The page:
Wrist Injury Required Four Months of Care; Brown Pelican Returns to the Wild

Healing from wrist injury and a leg fracture in at the Los Angeles wildlife center, Brown Pelican Y63 was successfully released on June 9, 2021. Photo: Angie Trumbo – International Bird Rescue

After 119 days in care at our Los Angeles Wildlife Center, we are overjoyed report that an adult male Brown Pelican flew gracefully back to the wild in early June. (Video of release)

When the pelican was rescued near Santa Barbara’s Stearns Wharf in February, he was in rough shape. This seabird had an old, infected, large, and deep laceration on the back side of his wrist joint that laid open several flight feather follicles (see Figure 2) and was preventing him from extending his wing. It seemed doubtful he would ever fly again.

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We don’t know what caused the wound but previous patients have had similar injuries when a fishing line wraps around the wing and cuts into their flesh. A very large fish hook like a shark hook is another possibility, as evidenced by a small second wound with a tunnel connecting the wounds.

The large wound had already done some contraction and was limiting his ability to extend his wrist to only about 60% of the degrees of motion a healthy pelican wrist should be able to move. Full mobility at the wrist is an absolute necessity for birds to be released back into the wild. We were unsure if this bird was going to be able to heal well enough, but because of how our previous pelican patients have healed, we thought this bird had a chance to regain mobility of the joint once all the traumatized soft tissue healed.

Figure 2: The pelican’s lacerated and infected tissue had contracted as it tried to heal, and was preventing the wing from being able to extend at the wrist. Photos: Dr. Rebecca Duerr – International Bird Rescue

The bird also had a partial leg fracture resulting in severe difficulty standing. One usual treatment for pelicans that are painful or unable to stand is to get them off their feet by letting them quietly float in a hospital pool and paddle around as they are able. In this bird’s case, treatment was complicated by that nasty wound on his wrist that needed wound dressings. We struck a balance between getting him off his feet and needing a dry wound dressing by having him float for a few hours each morning, followed by wound care once he was done floating.

As the leg healed, he was able to stand much more comfortably while we were still treating the complicated wrist wound. During the following weeks, 4 surgical procedures were needed to fully treat the wrist wound, and at 2 points it was necessary to place a drain through the tunnel between wounds to allow us to flush it with sterile fluids every day (see Figure 3).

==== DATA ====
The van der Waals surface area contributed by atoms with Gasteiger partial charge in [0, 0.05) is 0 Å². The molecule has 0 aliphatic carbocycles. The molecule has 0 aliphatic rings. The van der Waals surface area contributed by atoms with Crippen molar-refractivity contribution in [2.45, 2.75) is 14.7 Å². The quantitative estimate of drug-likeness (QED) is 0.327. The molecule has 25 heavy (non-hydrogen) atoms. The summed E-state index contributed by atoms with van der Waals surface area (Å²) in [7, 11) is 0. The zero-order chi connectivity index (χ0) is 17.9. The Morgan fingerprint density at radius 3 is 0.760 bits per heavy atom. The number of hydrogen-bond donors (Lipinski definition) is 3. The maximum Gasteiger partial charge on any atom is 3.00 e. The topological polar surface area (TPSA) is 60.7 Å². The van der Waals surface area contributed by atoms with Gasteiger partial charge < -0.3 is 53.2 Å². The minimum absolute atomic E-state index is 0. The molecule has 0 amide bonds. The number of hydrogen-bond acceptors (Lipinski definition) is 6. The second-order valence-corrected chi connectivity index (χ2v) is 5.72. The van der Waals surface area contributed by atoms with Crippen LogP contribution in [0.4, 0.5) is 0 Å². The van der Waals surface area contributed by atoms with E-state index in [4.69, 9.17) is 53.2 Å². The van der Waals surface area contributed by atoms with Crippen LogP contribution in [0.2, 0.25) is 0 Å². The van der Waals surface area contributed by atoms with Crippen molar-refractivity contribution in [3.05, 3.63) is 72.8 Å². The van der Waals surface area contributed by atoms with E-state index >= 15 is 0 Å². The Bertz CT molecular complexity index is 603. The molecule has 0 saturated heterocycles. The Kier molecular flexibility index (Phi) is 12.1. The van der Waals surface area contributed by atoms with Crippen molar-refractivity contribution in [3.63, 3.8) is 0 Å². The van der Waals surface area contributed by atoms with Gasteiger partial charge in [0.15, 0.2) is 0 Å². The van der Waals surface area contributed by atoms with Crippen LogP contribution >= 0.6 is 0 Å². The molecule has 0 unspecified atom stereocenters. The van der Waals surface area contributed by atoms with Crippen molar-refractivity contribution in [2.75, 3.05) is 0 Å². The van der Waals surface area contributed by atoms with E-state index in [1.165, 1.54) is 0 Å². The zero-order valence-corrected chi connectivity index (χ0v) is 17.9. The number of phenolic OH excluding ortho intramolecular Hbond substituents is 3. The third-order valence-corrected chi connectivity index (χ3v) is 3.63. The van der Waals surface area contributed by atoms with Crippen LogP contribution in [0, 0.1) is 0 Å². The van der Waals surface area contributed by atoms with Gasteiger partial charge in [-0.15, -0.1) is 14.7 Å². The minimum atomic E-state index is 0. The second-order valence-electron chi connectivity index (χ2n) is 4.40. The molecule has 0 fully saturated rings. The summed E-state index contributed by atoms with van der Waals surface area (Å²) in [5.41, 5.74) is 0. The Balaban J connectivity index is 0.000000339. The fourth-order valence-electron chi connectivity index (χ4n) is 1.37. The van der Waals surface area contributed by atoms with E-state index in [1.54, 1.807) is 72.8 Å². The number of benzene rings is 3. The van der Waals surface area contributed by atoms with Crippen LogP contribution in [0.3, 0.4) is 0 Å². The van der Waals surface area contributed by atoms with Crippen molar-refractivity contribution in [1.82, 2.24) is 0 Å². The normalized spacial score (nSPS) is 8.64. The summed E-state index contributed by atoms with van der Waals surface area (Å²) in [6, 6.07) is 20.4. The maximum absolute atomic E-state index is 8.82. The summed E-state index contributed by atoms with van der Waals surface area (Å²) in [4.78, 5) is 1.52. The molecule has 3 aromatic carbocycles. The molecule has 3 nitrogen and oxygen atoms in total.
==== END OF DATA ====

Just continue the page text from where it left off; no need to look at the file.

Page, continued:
Figure 3: The wounded area at the bird’s wrist where an IV catheter was modified to serve as a drain. Tiny holes were cut in the tubing to irrigate the wound as part of treating the infection.

Ultimately, the wound healed very well and the damaged flight feather follicles even started to show new growth. Although the first feather forming was of poor quality, at least there was no sign of it being ingrown, as sometimes happens when the tissue around feather follicles is damaged. The contracted tissue behind the joint formed a tight band of scar tissue that was preventing the joint from extending – when manually extending the wing the tension in the tissue was detectable. The wrist itself still felt normal and looked normal on radiographs. Nonetheless, we expected the bird would go through a period of time where the wrist extension would continue to be terrible and the prospect of flying again would seem hopeless. That was indeed the case!

About 2 months after admission, the tight scar behind the wrist started to loosen up and allow the growth of more of the missing feathers – it turned out the gap in flight feathers was greater than it initially appeared due to the contracted nature of the wound at admission. At one point there were three secondary flight feathers growing in all packed so tightly next to each other that they had to lie sideways to the rest of the flight feathers. Thanks to this bird’s feisty temperament, he was highly motivated to exercise on his own once he was in our outdoor aviaries, and the tight section continued to lengthen and loosen up such that eventually the flight feathers were able to lay normally again. By the time release was becoming a possibility, the only physical therapy we needed to help him with was some final stretching to get the last missing range of motion back.

I hoped this bird would show us once again how amazing pelicans can be and he did! He didn’t hesitate one second before marching out of the cage and taking flight with supreme confidence and grace. See: Release Video

Note: This released Brown Pelican was banded with Y63, a special blue band that helps spot these majestic birds in their natural environment. Learn more about how you can report our banded pelicans through this citizen science program.

Almost completely healed! Extension of the wrist and position of the flight feathers nearly ready for release.